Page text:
Still Andy is in the third round, albeit a bit battered and bruised from all the effort asked of him, and desperate for a shorter method to reach the round of sixteen.  Fortunately his next opponent was also on court in his second round match for five sets.  Ivo Karlovic won 12-10 in that elongated decider, and the shattered loser was Australian Jordan Thompson. who had won two of the three tie breakers required before entering the finale.  One thing Andy will be liking is Ivo's desire to decide points quickly, because extended rallies are at the centre of the number two seed's worst nightmares at present.

Gilles Simon was one French favourite who used the five sets to make a monumental comeback.  Down 6-4 6-1 and not looking the best in Set three against Argentine Guido Pella, the crowd stuck with Simon and helped carry him over the line, winning the final three sets.

Gilles was a highlight on a not so good day for France with Caroline Garcia ousted by a sharp second seed Aga Radwanska in straight sets.  While Garcia going was not an upset,  the departure of Lucas Pouille was, especially the nature of his loss in only three sets to Slovak Andrej Martin, ranked 133 in the world.  Pouille has improved his ranking this year through wins over some top players and consistent tournament performances, and was expected to take more advantage of his number 29 seed.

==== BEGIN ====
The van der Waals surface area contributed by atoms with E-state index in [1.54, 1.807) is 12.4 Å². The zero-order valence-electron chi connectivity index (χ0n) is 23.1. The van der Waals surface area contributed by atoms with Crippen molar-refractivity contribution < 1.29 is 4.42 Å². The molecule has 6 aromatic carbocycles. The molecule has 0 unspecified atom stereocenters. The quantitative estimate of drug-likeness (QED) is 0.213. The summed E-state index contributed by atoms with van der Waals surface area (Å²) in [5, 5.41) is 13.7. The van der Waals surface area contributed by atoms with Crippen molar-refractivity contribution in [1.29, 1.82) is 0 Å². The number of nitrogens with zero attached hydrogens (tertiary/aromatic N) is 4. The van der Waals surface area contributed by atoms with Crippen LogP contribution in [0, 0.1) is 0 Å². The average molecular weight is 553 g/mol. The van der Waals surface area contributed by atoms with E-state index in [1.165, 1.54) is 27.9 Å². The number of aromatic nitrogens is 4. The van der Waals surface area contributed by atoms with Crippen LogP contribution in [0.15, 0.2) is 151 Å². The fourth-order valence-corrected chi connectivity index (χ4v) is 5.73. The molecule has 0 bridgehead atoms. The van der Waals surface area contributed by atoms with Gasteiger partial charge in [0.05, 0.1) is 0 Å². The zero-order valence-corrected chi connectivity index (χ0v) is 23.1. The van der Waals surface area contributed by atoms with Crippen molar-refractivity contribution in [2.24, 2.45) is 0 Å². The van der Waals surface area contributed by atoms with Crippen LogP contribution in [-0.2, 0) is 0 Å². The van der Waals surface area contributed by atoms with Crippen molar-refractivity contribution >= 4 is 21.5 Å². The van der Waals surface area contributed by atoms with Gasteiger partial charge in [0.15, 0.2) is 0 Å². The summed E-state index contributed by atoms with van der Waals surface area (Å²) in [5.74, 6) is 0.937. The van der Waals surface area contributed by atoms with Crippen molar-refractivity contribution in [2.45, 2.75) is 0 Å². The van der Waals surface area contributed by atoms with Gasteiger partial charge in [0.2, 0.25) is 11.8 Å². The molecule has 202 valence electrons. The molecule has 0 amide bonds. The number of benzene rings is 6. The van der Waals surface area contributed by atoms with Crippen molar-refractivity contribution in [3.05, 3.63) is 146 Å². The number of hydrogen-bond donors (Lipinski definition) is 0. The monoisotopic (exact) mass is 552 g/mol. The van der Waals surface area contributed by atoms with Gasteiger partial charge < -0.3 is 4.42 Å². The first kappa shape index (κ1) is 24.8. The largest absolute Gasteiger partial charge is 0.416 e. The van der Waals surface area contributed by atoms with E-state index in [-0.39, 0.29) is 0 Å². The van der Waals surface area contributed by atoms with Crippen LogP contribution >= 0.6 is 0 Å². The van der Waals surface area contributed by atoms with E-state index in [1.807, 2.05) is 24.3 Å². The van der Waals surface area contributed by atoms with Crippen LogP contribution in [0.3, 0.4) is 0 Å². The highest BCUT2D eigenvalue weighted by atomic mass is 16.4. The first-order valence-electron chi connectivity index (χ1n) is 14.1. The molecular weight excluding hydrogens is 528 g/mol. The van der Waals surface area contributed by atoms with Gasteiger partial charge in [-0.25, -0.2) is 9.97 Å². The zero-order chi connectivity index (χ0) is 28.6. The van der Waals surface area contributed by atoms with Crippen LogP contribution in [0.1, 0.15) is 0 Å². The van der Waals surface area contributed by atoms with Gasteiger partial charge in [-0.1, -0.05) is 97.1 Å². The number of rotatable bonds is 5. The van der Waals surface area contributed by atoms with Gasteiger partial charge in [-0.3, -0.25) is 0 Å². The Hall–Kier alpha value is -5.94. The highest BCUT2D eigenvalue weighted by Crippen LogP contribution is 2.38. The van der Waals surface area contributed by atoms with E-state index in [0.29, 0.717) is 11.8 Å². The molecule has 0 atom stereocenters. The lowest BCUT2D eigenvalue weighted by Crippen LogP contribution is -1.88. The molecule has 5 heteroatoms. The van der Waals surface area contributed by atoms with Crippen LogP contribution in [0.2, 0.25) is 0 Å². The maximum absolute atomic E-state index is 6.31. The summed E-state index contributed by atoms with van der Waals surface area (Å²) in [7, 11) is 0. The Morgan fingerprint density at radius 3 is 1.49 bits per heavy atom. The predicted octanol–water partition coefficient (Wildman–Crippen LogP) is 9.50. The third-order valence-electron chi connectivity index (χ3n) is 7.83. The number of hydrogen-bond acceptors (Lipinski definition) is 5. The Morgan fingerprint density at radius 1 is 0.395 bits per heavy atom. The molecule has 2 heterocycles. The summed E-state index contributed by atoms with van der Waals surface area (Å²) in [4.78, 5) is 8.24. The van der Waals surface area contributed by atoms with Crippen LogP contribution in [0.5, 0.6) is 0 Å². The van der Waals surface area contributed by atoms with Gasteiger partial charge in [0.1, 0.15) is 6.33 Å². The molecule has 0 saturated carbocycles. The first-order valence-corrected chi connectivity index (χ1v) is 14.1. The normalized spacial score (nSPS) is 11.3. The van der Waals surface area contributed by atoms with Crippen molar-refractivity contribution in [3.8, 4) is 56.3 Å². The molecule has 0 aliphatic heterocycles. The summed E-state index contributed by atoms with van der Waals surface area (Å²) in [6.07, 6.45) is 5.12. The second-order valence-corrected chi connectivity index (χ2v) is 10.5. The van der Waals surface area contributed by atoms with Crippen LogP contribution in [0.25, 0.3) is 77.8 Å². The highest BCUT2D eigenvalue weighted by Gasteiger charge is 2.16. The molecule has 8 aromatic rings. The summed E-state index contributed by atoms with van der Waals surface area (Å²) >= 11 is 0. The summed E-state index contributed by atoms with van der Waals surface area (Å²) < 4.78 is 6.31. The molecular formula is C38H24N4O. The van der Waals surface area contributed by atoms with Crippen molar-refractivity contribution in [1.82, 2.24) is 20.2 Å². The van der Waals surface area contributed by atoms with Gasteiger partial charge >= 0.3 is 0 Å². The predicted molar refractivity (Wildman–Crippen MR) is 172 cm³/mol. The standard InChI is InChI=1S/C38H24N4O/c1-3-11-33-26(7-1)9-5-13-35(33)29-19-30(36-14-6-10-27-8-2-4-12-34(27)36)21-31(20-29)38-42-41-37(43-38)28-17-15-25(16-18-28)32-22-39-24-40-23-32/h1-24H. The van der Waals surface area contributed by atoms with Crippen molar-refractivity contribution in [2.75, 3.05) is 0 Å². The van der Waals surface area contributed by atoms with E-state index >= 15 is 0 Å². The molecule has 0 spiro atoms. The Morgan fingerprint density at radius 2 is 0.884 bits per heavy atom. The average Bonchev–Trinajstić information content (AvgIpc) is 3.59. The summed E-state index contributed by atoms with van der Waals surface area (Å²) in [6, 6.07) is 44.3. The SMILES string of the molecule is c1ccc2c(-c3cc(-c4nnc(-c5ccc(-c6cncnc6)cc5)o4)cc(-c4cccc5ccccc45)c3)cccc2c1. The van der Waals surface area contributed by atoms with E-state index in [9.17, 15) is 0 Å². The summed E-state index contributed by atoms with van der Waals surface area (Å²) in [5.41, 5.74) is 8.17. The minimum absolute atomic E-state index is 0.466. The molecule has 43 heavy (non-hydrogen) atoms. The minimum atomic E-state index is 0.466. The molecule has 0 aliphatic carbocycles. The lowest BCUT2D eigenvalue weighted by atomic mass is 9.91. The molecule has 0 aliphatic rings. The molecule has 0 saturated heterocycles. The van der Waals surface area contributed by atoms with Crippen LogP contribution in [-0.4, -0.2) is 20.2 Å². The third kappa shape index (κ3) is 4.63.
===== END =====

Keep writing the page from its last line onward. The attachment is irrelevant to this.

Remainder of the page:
Mannarino was no match for Raonic, crushed in straight sets, but France was hoping for more from 19th seed Benoit Paire, whose Roland Garros adventure was over thanks to a four set disaster caused by Russian Teymuraz Gabashvili.

The local crowd did have plenty to cheer about late in the day, even if there wasn't a French player involved in this match.  For over three and a half hours they witnessed the finest women's singles contest yet at this year's tournament.
American Coco Vandeweghe took the opening set, somewhat surprisingly, against 25th seed Irina-Camelia Begu from Romania.  Begu had been my pre tournament pick to reach the quarters at the expense of Vinci (gone first round), Pliskova (gone first round) and Kvitova (still around and looking ok).  So with Coco a set up and her big serve and neat volleys causing issues for Begu, my tip was in peril.

Then it was the turn of Irina-Camelia to demonstrate using her large box of tricks, and her subtle placement, and ability to accelerate through her ground strokes more than she makes it appear, slightly trumped the power advantage of the American.
After two sets it was a tie break apiece.

No service breaks in the final set until the ninth game when Coco lifted her game.  However Irina-Camelia did likewise when at 5-4 Coco served for the match but was broken right back.  The tennis was of a consistently high standard for round two, and the seeded player, Begu, eventually broke through with her second match point, taking her place in the third round with a 6-7 7-6 10-8 victory

Most of the other women's matches were straight sets wins, with the top seeds and favourites winning through, including Muguruza, Halep, Kvitova, Safarova and Stephens.

Similarly for the men with Wawrinka, Nishikori, Isner, Kyrgios, and a couple of Frenchmen to balance the ledger a bit, Gasquet and Chardy.